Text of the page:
In the "Lost backlinks" report in Site Explorer,  you might see a variety of tags that describe "link lost" reasons. 

Let's discuss what each of them means.

"Link Lost" Reasons

1. Link removed

This means that the linking page is live, but it no longer has a link to your target. 

Why?

There are a few reasons:

  • They refreshed their content. Sites update their articles all the time. Sometimes, they may remove some external links.
  • They replaced your link with something better. If someone happens to create a better version of your page, they may be able to steal your link.
  • They implemented a new external links policy. Misinformed webmasters may set up a blanket ban on linking out to low-DR sites. 

To figure out the exact reason, hit the caret on the linking page, and click the link to archive.org:

Compare the archived version of the page with the current one. From there, you can figure out the real reason. See if you can reach out and get the link back. 

2. Broken redirect

This happens if:

  • The redirect chain is broken. If any of the pages in the redirect chain fails to respond, it gets reported as a Lost link. 
  • The redirect no longer exists (or is changed). Let’s say you had a link from Site A → Site B but the link was first redirected through one or more other URLs (e.g., Site A → Site C→ Site B). If the linking site was to swap this link out so it linked directly (rather than going through a redirect chain) it would be reported as a Lost link. Same goes if the final URL of the redirect is changed to redirect elsewhere.

NOTE: These lost links may be reported due to temporary issues with the redirects or pages. 

The solution? Do this:

  1. Install the Link Redirect Trace Chrome extension;
  2. Visit each linking page;
  3. Locate the link (just search for the anchor or pre‐link text);
  4. Click it

If it takes you to your website, it means the link is still working. If not, it is worth reducing the length of the redirect chain. Try reaching out to the site owner and asking them to link to you directly instead. 

3. 404 not found

The linking page no longer exists, and therefore the link disappeared.

Similarly, you should use Archive.org to find out what the page was originally. Then, reach out to the owner to add your link back if you suspect the page got deleted accidentally. 

Some tell-tale signs of a accidental deletion:

  • The page has a lot of inbound links pointing to it. Check the number of referring domains.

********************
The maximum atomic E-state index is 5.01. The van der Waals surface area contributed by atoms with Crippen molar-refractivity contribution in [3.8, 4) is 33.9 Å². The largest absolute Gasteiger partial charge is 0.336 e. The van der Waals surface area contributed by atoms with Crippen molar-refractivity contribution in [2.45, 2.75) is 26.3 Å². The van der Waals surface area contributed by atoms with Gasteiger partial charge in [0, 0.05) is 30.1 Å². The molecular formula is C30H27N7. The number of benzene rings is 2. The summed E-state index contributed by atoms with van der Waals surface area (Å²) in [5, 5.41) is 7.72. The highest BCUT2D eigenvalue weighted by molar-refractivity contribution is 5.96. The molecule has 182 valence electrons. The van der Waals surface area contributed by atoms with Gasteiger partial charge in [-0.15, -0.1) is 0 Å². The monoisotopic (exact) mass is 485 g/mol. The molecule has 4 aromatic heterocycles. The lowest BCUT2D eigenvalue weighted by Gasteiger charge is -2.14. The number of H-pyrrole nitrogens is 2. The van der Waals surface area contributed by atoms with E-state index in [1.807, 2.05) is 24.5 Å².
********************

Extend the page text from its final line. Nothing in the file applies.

• The page is still being internally linked‐to. Analyse it in Site Explorer and check the Internal links report. 

4. Noindex

The linking page has a “noindex” attribute and therefore we don’t count links from it (this is debatable, but that is what we have decided to do for the time being).

To get this link back, check if the page was "noindexed" accidentally. 

Two methods:

  1. Check if their homepage also has a “noindex” tag. Nobody would ever de‐index their homepage. So the presence of a noindex” tag on the homepage almost always indicates that they’ve added a sitewide noindex tag by accident. Double‐verify this by checking a few other pages, too;
  2. Look out for signs of SEO. Similarly, nobody would optimize a page they planned to “noindex”. So if the page shows any signs of optimization (e.g., targeting a high‐volume keyword, keyword present in meta tags, etc), the likeliness of an accidental “noindex” is high.

If you spot either of these, reach out and give them a heads up. 

5. Not canonical

The linking page has a “rel=canonical” tag to some other page, which means it is no longer a unique page, so we don’t count links from it.

Nine times out of 10, these are nothing to worry about. Typical reasons for canonicals include:

  • Canonicalization to HTTPs (from HTTP);
  • Canonicalization to a standardized version of the URL (e.g., with/without trailing slash);
  • Self‐referential canonical

Sometimes, it could be due to a mistake. Check the source code of the page to see if it is an accidental canonical (for e.g. a sitewide canonical). Google is usually smart enough to figure this out and ignore the canonical. In which case, this isn’t really anything to worry about. Your link still exists and the page is probably still indexed in Google.

But, it can be worth reaching out to the site owner to let them know. 

6.  301/302 redirect 

The linking page is now redirected somewhere else. And in the specific case where the page it redirects to does have a link to your target, this link will soon appear in your backlink profile (read what a "lost" link due to 301 redirect means). 

Much like canonicals, these are often nothing to worry about. Reasons include:

  • Redirect from HTTP (to HTTPs);
  • Redirect to standardized version of the URL (e.g., with/without trailing slash);
  • Redirect to new location of page (e.g., blog.ahrefs.com/x to ahrefs.com/blog/x)

In each of these instances, the redirected URL will usually still link back to your site. So it’s not really lost.

However sometimes, the redirected page doesn't link back to you. 

We recommend pursuing these links if:

  • It is an unlinked mention. They mentioned your name but neglected to link back to you. 
  • There is a link opportunity. If a resource of yours can add value, reach out and suggest it. 

Why does Ahrefs report a backlink as “Lost” if I still see it on a page?

This is due to a variety of reasons that we've covered in this article

If you have any doubts, please contact support! 

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